Thursday, 29 April 2010


 skymadeupnewsandfilth at the coalface

woman on a raft has left a new comment on your post "TEACHER LEAVE THEM KIDS ALONE?":

Mr Harvey has been acquitted of attempted murder and causing grievous bodily harm with intent.

"It emerged during the four-day trial that pupils at the school were trying to wind up Harvey so his reaction could be caught on a camcorder being used secretly by a girl in the class. The footage was then to be passed around the school as a way of "humiliating" the teacher."

They sure got their footage. Make the parents watch it on a continuous loop and let them wonder: "Suppose it was me or the missus or the kid at work, would I want to be victimized like that?" And then make the head teacher watch it for letting his charges fall so low.

Judge Michael Stokes QC made some interesting statements. I bet he's breathing a sigh of relief, though.

"Judge Michael Stokes QC said: "Common sense has prevailed now we have heard all the evidence." Turning to Harvey, the judge said: "I'm not going to send you to prison for this offence. I'm not even going to impose a suspended sentence. That would be wrong given that you have already served a sentence longer than can be lawfully suspended. This court is looking to impose a community order which will assist you with the problems that you have had."

There you go, Mr Ishmael, a rare example of a judge calling it right. Polish it up and stick it on the mantelpiece.

I'm guessing that he realized he couldn't save Mr Harvey but decided that he wanted the full story out in public and rub their noses in it good and hard.

Maybe he is right and his way is better - let it go to the jury, don't try to second-guess them.

Thanks Mrs WOAR

As many have pointed out, this has always gone on, maybe the Harvey verdict will make parents and their children behave a little better, for fear that the little bastards might really get killed.


rastus said...

"As many have pointed out, this has always gone on, maybe the Harvey verdict will make parents and their children behave a little better, for fear that the little bastards might really get killed."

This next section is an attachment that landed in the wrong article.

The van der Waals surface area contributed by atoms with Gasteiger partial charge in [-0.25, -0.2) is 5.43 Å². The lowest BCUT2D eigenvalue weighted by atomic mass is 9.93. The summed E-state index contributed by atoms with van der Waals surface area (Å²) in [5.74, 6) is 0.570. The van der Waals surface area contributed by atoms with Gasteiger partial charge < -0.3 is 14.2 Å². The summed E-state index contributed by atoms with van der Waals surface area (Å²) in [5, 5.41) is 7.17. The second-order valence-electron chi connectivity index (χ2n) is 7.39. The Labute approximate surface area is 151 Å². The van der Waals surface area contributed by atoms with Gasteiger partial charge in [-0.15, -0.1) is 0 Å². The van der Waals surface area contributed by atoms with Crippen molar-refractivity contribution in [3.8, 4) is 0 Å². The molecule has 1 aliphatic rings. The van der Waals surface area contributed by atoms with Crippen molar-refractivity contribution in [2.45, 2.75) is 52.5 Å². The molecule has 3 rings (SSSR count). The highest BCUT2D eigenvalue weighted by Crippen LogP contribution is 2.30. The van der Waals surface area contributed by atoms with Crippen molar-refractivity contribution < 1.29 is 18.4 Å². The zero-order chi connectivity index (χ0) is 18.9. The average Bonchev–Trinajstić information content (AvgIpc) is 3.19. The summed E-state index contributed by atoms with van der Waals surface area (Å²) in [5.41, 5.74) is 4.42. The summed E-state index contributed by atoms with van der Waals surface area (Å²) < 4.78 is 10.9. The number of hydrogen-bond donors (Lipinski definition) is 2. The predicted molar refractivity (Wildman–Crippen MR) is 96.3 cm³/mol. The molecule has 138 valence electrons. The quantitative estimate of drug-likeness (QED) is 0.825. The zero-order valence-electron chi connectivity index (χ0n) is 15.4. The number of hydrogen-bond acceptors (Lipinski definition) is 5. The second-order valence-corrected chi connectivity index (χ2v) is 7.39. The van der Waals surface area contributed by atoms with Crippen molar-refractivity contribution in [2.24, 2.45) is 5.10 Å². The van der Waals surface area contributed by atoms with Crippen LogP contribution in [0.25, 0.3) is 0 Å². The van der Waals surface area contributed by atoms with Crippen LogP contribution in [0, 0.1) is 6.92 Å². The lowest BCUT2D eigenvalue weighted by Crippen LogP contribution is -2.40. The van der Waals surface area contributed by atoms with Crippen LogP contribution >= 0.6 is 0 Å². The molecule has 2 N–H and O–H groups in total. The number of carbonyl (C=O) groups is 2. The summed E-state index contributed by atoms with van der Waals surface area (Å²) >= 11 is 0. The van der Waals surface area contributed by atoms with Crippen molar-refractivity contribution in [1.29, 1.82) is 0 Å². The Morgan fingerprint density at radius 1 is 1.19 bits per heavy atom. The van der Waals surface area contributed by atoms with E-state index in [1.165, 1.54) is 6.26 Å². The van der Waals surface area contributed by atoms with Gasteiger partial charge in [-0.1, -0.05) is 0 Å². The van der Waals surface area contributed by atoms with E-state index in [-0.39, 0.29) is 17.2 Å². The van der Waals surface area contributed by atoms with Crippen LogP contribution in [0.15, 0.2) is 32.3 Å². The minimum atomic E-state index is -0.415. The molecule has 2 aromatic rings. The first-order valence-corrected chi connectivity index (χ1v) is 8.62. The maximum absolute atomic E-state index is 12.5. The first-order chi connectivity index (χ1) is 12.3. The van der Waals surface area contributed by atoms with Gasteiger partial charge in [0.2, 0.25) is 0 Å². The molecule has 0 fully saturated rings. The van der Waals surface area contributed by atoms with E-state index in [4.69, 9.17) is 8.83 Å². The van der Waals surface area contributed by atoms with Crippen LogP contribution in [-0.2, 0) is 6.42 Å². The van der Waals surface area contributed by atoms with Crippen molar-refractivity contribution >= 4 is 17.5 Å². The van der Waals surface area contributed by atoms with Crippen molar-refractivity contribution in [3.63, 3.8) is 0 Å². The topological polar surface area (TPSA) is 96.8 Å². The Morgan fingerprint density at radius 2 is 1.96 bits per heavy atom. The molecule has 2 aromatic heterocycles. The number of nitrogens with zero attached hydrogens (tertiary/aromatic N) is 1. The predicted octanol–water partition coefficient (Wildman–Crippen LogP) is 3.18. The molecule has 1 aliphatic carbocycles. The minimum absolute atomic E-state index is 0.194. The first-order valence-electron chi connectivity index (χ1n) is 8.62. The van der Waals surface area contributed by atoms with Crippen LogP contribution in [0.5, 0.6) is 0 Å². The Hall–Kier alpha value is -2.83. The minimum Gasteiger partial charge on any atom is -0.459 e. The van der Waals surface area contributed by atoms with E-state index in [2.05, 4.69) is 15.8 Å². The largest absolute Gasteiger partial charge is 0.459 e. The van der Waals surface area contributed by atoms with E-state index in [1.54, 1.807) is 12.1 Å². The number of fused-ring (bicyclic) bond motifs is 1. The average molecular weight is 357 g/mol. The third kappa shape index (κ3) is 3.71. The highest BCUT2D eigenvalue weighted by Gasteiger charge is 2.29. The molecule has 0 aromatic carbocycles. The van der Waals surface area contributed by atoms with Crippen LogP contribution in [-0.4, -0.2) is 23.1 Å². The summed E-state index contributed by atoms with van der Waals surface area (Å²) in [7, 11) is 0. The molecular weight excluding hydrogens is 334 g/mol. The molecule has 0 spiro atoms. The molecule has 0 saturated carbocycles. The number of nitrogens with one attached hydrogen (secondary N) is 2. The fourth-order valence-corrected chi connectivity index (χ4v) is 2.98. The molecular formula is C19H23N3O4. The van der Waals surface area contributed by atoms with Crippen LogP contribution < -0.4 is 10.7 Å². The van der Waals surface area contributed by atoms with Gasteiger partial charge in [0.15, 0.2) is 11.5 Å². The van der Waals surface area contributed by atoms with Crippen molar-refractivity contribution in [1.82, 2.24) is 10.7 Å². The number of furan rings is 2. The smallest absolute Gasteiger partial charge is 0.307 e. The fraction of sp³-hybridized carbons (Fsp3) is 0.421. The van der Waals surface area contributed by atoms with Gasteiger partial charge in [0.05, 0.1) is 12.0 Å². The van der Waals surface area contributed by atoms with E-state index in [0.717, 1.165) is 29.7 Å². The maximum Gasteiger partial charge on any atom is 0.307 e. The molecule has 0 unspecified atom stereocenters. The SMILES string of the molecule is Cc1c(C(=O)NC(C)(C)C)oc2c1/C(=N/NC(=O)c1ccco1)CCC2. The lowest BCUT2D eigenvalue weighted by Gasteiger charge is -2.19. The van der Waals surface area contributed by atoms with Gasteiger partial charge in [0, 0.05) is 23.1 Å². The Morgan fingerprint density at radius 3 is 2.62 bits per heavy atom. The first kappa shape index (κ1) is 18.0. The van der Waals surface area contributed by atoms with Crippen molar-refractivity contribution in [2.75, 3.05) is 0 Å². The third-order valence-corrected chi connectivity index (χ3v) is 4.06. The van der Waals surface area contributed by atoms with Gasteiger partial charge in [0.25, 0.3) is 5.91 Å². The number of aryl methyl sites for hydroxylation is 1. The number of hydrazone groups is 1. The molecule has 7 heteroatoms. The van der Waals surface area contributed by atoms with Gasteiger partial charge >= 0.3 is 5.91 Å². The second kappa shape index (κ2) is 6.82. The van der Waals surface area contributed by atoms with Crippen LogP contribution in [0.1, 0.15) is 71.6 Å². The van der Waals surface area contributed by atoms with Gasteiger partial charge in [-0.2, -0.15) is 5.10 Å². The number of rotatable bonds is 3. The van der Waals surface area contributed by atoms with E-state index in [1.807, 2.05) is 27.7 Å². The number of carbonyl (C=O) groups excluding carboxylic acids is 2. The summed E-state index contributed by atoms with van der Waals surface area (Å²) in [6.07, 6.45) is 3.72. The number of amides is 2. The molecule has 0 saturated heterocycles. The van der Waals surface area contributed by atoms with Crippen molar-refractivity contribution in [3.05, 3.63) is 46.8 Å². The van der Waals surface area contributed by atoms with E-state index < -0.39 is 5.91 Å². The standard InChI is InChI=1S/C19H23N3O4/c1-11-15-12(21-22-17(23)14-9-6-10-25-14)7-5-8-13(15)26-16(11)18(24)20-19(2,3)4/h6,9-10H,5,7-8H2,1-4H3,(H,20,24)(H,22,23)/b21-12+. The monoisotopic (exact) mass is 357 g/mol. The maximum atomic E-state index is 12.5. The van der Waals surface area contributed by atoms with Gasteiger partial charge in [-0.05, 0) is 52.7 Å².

I am not sure where your "always" starts. When I was going to school from up to 1949 this certainly was not going on. At Grammar school we would have been taken to the head for a severe thrashing and then simply been expelled.
In those days parents were responsible for the behaviour of their offspring whether they were present or not, and it should still be so.
If parents can not bring up their children to behave in a gentle and civil matter they should be prosecuted.

call me ishmael said...

Sorry, always, mr rastus, in my lifetime, and at my Direct Grant grammar school.

mongoose said...

As related elsewhere, at mine too, Mr Ishmael. However, it is the scale of the thing which has changed. Teenaged kids have always pushed the boundaries of what can be got away with but some of these poor kids are wild, fucking animals. I would never have dreamed of swearing at any of my lot for, as Mr Rastus says, my feet wouldn't have touched the ground on the way to the Head's study, although there was no corporal punishment.

The key deterrent was however that nobody's parents would never have taken their side against the school and we all knew it. If you really blew it, the Head would write to your parents - through the mail. The blasted letter would just turn up unannounced. (Never got one of those.)

call me ishmael said...

I would not dispute -am not in a position to dispute - the frequency of these events but I am aware of them, of specific events, fatal and near fatal, happening in the '60s, '70s and '80s at the hands of children and teenagers and I guess that the ones of which I was aware were not the only ones in the country; the cruelty of the playground is not a novelty to anthropologists or poets.